The Omega and the Alpha

This is the seventh and final post in a series where I am revisiting CommonsWare, my long-time business and current “hobby with a logo”. I thought it might be useful to some to see how all that came about, the decisions I made, and so on.

The series:

As noted in the previous post, I had a lot of success in the early years. Things might have peaked for me in 2014-15, when I had the opportunity to train hundreds of developers at a device manufacturer that was moving into Android… and then subsequently moved out of Android. 🤷

Perhaps that was foreshadowing, because by 2018, it was fairly obvious to me that CommonsWare was “circling the drain”, and there wasn’t a thing I could do about it.

So, what happened?

As I noted earlier, I am not a marketer. CommonsWare’s marketing pretty much boiled down to: be useful to a large audience and hope that you get enough “true fans” to keep the business afloat. This is not a bad approach when you can be “a big fish in a small pond”. It does not work as well once the pond grows a lot, and in the case of Android, the pond grew to be the size of the Pacific Ocean. Either you:

  • Find some shallow eddy in which you can still be a “big fish”, by focusing on some niche while sticking with the same word-of-mouth marketing

  • Adopt other forms of marketing, or relationships with larger brands, that allow you to deal better with a larger set of competitors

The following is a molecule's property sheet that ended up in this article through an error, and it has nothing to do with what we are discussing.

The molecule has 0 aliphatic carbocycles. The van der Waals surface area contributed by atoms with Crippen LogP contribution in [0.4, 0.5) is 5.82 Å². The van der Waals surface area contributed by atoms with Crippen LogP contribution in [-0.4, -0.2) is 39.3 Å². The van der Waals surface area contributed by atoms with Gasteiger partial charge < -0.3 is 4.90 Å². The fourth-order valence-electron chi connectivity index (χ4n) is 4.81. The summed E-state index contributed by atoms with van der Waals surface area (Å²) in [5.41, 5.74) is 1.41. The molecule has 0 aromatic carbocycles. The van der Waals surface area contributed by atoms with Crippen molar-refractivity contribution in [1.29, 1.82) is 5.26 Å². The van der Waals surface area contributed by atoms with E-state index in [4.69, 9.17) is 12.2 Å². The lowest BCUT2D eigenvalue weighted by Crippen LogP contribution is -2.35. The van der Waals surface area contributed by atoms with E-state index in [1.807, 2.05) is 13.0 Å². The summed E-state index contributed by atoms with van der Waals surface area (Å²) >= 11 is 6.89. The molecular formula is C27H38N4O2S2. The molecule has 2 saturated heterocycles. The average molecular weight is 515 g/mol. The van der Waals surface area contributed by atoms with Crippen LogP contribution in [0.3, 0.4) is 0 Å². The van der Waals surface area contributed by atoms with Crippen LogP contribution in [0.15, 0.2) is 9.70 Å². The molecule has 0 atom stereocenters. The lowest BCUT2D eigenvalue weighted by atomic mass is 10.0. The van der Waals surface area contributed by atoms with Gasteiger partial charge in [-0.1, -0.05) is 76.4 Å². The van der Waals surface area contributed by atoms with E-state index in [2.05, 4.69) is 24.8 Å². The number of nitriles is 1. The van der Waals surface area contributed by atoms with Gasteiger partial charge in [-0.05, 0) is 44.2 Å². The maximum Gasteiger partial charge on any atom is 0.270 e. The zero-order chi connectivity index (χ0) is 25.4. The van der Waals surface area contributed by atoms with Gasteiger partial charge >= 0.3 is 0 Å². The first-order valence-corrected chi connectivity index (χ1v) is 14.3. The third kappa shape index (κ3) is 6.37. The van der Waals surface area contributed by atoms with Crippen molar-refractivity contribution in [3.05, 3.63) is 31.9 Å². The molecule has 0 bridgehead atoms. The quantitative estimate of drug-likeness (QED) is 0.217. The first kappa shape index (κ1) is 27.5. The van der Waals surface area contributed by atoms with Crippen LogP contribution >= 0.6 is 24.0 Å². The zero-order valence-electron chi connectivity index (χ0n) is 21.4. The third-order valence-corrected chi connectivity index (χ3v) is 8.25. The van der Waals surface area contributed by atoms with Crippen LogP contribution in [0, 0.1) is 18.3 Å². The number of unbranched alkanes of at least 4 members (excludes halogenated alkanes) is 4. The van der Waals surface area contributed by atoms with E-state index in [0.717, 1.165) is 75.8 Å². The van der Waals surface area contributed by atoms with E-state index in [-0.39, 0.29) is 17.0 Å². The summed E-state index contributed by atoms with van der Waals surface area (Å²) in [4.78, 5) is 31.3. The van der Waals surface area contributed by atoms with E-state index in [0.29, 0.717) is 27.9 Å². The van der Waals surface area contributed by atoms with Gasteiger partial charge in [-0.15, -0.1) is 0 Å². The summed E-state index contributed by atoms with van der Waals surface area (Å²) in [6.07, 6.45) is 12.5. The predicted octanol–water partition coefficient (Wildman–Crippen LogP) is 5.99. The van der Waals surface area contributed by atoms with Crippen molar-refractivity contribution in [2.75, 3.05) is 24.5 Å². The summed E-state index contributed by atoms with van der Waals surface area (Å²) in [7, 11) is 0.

• Drown

I drowned. I did not plan ahead for finding some smaller niche, and I did not have any clue how to do anything else to keep CommonsWare at the forefront of developers’ minds.

By 2018, I started doing contract development work. I knew that the time I was working on contracts was time that I was not investing in CommonsWare’s future. I did, though, elect to declare “tech debt” on The Busy Coder’s Guide to Android Development and started in on the second-generation books, such as Elements of Android Jetpack and Exploring Android. But I knew, even as I was writing those, that I didn’t have much of a prayer with the Warescription model. I had too few subscribers and no clear plan for how to get more.

So, I did what a lot of people would do in that situation: I succumbed to depression. Or, in the words of Britain’s greatest secret agent: I lost my mojo.

In August 2019, through the efforts of Touchlab, I wound up doing contract work with a company called MIRROR. They made a fitness mirror, one where you can see the instructor and yourself while doing yoga, strength training, pilates, cardio work, stretching, etc. At the outset, that was just another contract.

In early 2020, I cut that contract to part-time status. I had one last shot at salvaging CommonsWare: dive into the niche of Jetpack Compose. I started a Jetpack Compose newsletter and had plans for books and a lot of the things you see others doing, such as an online catalog of composables and how to use them. My plan was to keep MIRROR going on a part-time basis as long as practical, while using the time to build up Compose expertise and content, in hopes of re-establishing myself.